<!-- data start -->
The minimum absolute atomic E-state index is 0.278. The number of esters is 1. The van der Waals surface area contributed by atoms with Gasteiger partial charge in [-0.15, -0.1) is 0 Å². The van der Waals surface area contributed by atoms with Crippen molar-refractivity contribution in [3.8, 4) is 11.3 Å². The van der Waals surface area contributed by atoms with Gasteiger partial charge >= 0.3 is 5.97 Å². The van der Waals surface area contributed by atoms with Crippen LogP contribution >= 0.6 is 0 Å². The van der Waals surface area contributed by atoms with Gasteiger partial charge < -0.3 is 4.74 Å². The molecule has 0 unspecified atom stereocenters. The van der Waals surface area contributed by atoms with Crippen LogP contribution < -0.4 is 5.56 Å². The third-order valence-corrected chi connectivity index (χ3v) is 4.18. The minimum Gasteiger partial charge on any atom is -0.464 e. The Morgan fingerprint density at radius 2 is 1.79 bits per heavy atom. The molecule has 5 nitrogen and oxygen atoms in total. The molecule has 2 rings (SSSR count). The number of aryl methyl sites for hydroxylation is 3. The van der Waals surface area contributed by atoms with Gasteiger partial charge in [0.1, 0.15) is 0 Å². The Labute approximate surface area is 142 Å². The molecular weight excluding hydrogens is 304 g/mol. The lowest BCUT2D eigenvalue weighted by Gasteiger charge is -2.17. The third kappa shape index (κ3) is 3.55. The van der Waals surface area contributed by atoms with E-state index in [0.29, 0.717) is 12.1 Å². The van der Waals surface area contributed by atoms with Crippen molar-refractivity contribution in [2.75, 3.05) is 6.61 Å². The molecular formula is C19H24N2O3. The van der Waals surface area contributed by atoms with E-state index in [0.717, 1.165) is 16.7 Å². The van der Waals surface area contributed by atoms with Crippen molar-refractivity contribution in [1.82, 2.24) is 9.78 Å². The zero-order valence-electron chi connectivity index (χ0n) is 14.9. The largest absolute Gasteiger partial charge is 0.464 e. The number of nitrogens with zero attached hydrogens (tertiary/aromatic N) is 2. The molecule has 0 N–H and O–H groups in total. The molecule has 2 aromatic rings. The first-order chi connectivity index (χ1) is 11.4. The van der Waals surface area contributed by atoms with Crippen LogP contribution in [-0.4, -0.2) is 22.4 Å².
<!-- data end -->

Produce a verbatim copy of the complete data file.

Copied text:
The minimum absolute atomic E-state index is 0.278. The number of esters is 1. The van der Waals surface area contributed by atoms with Gasteiger partial charge in [-0.15, -0.1) is 0 Å². The van der Waals surface area contributed by atoms with Crippen molar-refractivity contribution in [3.8, 4) is 11.3 Å². The van der Waals surface area contributed by atoms with Gasteiger partial charge >= 0.3 is 5.97 Å². The van der Waals surface area contributed by atoms with Crippen LogP contribution >= 0.6 is 0 Å². The van der Waals surface area contributed by atoms with Gasteiger partial charge < -0.3 is 4.74 Å². The molecule has 0 unspecified atom stereocenters. The van der Waals surface area contributed by atoms with Crippen LogP contribution < -0.4 is 5.56 Å². The third-order valence-corrected chi connectivity index (χ3v) is 4.18. The minimum Gasteiger partial charge on any atom is -0.464 e. The Morgan fingerprint density at radius 2 is 1.79 bits per heavy atom. The molecule has 5 nitrogen and oxygen atoms in total. The molecule has 2 rings (SSSR count). The number of aryl methyl sites for hydroxylation is 3. The van der Waals surface area contributed by atoms with Gasteiger partial charge in [0.1, 0.15) is 0 Å². The Labute approximate surface area is 142 Å². The molecular weight excluding hydrogens is 304 g/mol. The lowest BCUT2D eigenvalue weighted by Gasteiger charge is -2.17. The third kappa shape index (κ3) is 3.55. The van der Waals surface area contributed by atoms with E-state index in [0.29, 0.717) is 12.1 Å². The van der Waals surface area contributed by atoms with Crippen molar-refractivity contribution in [2.75, 3.05) is 6.61 Å². The molecular formula is C19H24N2O3. The van der Waals surface area contributed by atoms with E-state index in [0.717, 1.165) is 16.7 Å². The van der Waals surface area contributed by atoms with Crippen molar-refractivity contribution in [1.82, 2.24) is 9.78 Å². The zero-order valence-electron chi connectivity index (χ0n) is 14.9. The largest absolute Gasteiger partial charge is 0.464 e. The number of nitrogens with zero attached hydrogens (tertiary/aromatic N) is 2. The molecule has 0 N–H and O–H groups in total. The molecule has 2 aromatic rings. The first-order chi connectivity index (χ1) is 11.4. The van der Waals surface area contributed by atoms with Crippen LogP contribution in [-0.4, -0.2) is 22.4 Å².